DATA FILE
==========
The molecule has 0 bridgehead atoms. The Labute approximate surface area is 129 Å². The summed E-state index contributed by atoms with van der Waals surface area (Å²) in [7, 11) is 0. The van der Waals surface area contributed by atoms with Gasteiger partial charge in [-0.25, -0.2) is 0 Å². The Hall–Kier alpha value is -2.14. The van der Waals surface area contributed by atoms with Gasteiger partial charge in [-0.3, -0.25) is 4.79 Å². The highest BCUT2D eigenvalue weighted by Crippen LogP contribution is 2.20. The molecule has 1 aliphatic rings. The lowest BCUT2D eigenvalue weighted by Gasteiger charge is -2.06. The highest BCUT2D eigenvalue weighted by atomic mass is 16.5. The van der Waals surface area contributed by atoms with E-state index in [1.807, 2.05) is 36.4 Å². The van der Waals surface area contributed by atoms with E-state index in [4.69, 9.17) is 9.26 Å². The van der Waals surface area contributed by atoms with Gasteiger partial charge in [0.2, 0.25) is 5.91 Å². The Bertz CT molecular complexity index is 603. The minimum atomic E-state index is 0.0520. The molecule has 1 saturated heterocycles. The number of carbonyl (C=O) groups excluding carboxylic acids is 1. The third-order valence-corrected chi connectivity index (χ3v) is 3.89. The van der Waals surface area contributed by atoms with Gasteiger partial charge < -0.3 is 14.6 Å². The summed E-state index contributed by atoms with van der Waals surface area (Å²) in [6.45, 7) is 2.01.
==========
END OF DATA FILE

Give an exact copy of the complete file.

The molecule has 0 bridgehead atoms. The Labute approximate surface area is 129 Å². The summed E-state index contributed by atoms with van der Waals surface area (Å²) in [7, 11) is 0. The van der Waals surface area contributed by atoms with Gasteiger partial charge in [-0.25, -0.2) is 0 Å². The Hall–Kier alpha value is -2.14. The van der Waals surface area contributed by atoms with Gasteiger partial charge in [-0.3, -0.25) is 4.79 Å². The highest BCUT2D eigenvalue weighted by Crippen LogP contribution is 2.20. The molecule has 1 aliphatic rings. The lowest BCUT2D eigenvalue weighted by Gasteiger charge is -2.06. The highest BCUT2D eigenvalue weighted by atomic mass is 16.5. The van der Waals surface area contributed by atoms with E-state index in [1.807, 2.05) is 36.4 Å². The van der Waals surface area contributed by atoms with E-state index in [4.69, 9.17) is 9.26 Å². The van der Waals surface area contributed by atoms with Gasteiger partial charge in [0.2, 0.25) is 5.91 Å². The Bertz CT molecular complexity index is 603. The minimum atomic E-state index is 0.0520. The molecule has 1 saturated heterocycles. The number of carbonyl (C=O) groups excluding carboxylic acids is 1. The third-order valence-corrected chi connectivity index (χ3v) is 3.89. The van der Waals surface area contributed by atoms with Gasteiger partial charge < -0.3 is 14.6 Å². The summed E-state index contributed by atoms with van der Waals surface area (Å²) in [6.45, 7) is 2.01.